Sunday, May 15, 2011

Your Character’s Mind

I attended a Herman's Hermits concert this evening. They were my all-time favorite band in the 60s, but I never got to see them in person. Now that I have, I think I begin to understand why young teen girls screamed and fainted during such events, though no one did that tonight.

I feel it's important for me to not only analyze those feelings, but to carefully file them away. How can I adequately describe them otherwise?

I might need to describe that exact emotion in one of my characters some day. Before tonight, I wouldn't have attempted it. My imagination isn't that good. If I had a character in a concert audience, she probably would have found it noisy and bewildering. Her friends might scream and jump up and down, but my character wouldn't understand their excitement, even though she might try to fit in by screaming and jumping also. I had never experienced the kind of emotion that those other teens felt. I only have a glimmer of what made those other girls scream, jump and faint, but at least now I have a glimmer.

When I was very young, people confused me; I had no idea what went on in their minds. Eventually, I discovered that people had the same set of emotions that I had, and that gave me a starting place. At some point, I realized that other people's emotions were not necessarily triggered by the same things that triggered mine. Kind of mind-boggling, but I worked to get my head wrapped around it.

Now I see people - and characters - as a jigsaw puzzle. They have the same emotions (pieces), but each emotion/piece is a different shape, different size, and goes in a different place. If you don't figure out how to make the pieces fit together in different ways, all your characters come out the same. In other words, you have to peek inside your characters' minds and make sure there isn't just a mirror in there.

I'd like to go to another concert. It was thrilling, exciting and made me happy. Maybe I will write about a star-struck young girl. But I think I'll skip writing about psychopathic killers. Or at least, I won't be doing research to figure out what goes on in their minds.

Sunday, May 8, 2011

Learning Curve

When Tommee proposed she start a publishing company by putting some of my stories on, it sounded simple. She had an article where another author said smashwords had step-by-step instructions, and that it was a simple process. She pointed out that I knew several genre artists from attending sf conventions, so covers shouldn't be a problem.

There were things she didn't mention, but I should have anticipated. When she said her budget was 'a shoestring, to start', I should have realized she meant, 'practically non-existent'. The genre artists I know expect to be paid for their art, and rightly so. We found new artists, who didn't think they were ready for covers. (I've seen their work ... they don't need an official degree in art.) But they do need time.

Tommee can get impatient when she isn't moving forward. She asked me to write an 'introduction story' to the Atlan universe, for her website. As we worked through my rough draft, 2nd draft... Half-way through my third draft, she decided, "Let's make this our first offering." I argued that our artists were working on a cover for "The Cave", but she felt a cover could be done in photoshop in a few minutes, and showed me the concept she had already worked up ... using Word! I asked my son for a favor, and showed him the concept. He didn't want to do it, but his girl friend sent us a beautiful cover that evening.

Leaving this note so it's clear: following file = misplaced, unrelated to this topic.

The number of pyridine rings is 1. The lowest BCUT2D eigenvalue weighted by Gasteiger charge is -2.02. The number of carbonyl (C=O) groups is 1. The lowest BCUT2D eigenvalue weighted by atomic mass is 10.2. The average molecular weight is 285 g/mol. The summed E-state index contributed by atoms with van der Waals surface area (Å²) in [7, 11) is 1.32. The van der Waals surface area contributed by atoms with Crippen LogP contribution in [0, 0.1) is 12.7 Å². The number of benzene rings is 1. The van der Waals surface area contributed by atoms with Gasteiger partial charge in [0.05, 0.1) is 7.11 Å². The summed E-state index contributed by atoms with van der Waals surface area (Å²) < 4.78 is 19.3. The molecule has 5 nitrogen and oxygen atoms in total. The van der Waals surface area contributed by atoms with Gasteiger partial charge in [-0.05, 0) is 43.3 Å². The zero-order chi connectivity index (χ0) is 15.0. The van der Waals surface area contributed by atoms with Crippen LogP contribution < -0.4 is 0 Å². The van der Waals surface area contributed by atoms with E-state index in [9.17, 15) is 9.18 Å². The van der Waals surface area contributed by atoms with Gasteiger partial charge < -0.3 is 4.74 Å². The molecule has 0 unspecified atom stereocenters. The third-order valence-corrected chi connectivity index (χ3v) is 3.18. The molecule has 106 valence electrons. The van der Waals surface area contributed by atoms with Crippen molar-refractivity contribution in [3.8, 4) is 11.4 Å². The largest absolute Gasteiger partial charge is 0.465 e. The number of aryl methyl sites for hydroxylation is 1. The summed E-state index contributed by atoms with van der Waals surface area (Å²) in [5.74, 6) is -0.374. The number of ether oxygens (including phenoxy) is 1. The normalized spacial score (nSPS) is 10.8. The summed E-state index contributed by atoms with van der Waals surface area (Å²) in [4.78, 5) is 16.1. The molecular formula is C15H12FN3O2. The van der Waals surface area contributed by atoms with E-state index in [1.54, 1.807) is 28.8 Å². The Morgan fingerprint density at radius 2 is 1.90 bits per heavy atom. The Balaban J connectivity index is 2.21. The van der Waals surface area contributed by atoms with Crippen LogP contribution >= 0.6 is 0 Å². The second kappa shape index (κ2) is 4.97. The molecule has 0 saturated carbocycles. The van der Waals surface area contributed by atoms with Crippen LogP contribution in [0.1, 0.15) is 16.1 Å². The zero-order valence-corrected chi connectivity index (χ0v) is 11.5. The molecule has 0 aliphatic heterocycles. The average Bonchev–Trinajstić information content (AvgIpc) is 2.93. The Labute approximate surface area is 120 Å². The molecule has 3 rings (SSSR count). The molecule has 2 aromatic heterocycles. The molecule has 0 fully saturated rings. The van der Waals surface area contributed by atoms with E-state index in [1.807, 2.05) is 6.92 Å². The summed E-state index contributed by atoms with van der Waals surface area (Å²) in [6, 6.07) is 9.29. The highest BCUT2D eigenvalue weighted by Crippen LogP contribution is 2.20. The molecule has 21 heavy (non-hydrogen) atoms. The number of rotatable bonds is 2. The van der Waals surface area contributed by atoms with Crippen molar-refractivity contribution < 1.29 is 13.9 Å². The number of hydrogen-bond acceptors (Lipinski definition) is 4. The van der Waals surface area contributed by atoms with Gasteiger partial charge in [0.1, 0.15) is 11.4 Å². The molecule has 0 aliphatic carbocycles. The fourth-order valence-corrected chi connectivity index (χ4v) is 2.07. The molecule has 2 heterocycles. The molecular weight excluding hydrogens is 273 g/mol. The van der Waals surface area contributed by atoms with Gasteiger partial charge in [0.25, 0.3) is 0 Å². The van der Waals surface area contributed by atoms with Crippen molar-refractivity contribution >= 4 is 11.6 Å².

After a final polish, we opened the instructions to prepare the file for smashwords ... and four hours later, we saved our work and called it a day, our brains fried. Most of our time was spent trying to find the path to the menu item that would let us do the formatting we needed to do, although we did spend time on the internet, figuring out how to get an ISBN. As soon as Tommee gets that – in a day or two – we can finish up this manuscript and get it listed on smashwords.

Everything new has a learning curve. We anticipated there might be some 'bumps' to work through. The next time we're ready to prep a manuscript for smashwords, it won't take us so long. And eventually, it won't take both of us.

Sunday, May 1, 2011

Demi Con 2011

We spent the weekend in Des Moines, Iowa, at the science fiction convention, Demicon. I had a good time, although I did not attend a lot of panels. Strangely, it seemed that nearly every panel I wanted to attend was canceled. My husband thinks I must have been miserable all weekend, because I spent so much time in our hotel room.

He just doesn't get that I'm not a people person. I can do okay one-on-one, but the trick is to get that conversation going so I can ignore the other 45 people in the room. And at a place like this – a convention I've attended for several years – there are lots of people who look familiar, but (my mind is getting old and feeble so) I can't remember where I met them, what their interests are, or even what their name is. So I wandered out of our room a few times a day, sauntered through the art show, browsed through the dealer's room, and chatted with people, even if I couldn't remember their name. Happily, nobody caught on that I was having memory lapses.

When I got tired of that, I went back to our room and polished a short I've been working on, did some background on another universe I've been plotting out. I tried to reach a happy medium between what others expected from me and my own desires.

I had a good time, between the real people at the convention and the imaginary people in my computer in our room.